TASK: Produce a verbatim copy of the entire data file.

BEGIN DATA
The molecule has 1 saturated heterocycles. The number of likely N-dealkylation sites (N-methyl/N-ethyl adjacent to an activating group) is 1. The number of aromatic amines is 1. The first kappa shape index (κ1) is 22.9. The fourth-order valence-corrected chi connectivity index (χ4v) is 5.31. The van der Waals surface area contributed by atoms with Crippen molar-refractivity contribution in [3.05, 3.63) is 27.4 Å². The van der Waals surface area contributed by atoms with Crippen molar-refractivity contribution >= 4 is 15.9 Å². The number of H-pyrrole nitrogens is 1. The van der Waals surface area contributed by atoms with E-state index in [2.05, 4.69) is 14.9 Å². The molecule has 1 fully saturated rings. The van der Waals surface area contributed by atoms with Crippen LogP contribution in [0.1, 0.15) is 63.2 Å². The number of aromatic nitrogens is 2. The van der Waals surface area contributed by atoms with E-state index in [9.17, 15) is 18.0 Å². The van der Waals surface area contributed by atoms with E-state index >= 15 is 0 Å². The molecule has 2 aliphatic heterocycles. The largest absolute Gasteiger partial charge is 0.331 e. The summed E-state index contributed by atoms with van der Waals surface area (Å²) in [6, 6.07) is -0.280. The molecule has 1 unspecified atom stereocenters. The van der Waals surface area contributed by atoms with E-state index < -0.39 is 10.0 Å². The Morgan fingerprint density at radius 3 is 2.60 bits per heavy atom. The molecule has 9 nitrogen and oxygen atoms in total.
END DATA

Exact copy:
The molecule has 1 saturated heterocycles. The number of likely N-dealkylation sites (N-methyl/N-ethyl adjacent to an activating group) is 1. The number of aromatic amines is 1. The first kappa shape index (κ1) is 22.9. The fourth-order valence-corrected chi connectivity index (χ4v) is 5.31. The van der Waals surface area contributed by atoms with Crippen molar-refractivity contribution in [3.05, 3.63) is 27.4 Å². The van der Waals surface area contributed by atoms with Crippen molar-refractivity contribution >= 4 is 15.9 Å². The number of H-pyrrole nitrogens is 1. The van der Waals surface area contributed by atoms with E-state index in [2.05, 4.69) is 14.9 Å². The molecule has 1 fully saturated rings. The van der Waals surface area contributed by atoms with Crippen LogP contribution in [0.1, 0.15) is 63.2 Å². The number of aromatic nitrogens is 2. The van der Waals surface area contributed by atoms with E-state index in [9.17, 15) is 18.0 Å². The van der Waals surface area contributed by atoms with E-state index >= 15 is 0 Å². The molecule has 2 aliphatic heterocycles. The largest absolute Gasteiger partial charge is 0.331 e. The summed E-state index contributed by atoms with van der Waals surface area (Å²) in [6, 6.07) is -0.280. The molecule has 1 unspecified atom stereocenters. The van der Waals surface area contributed by atoms with E-state index < -0.39 is 10.0 Å². The Morgan fingerprint density at radius 3 is 2.60 bits per heavy atom. The molecule has 9 nitrogen and oxygen atoms in total.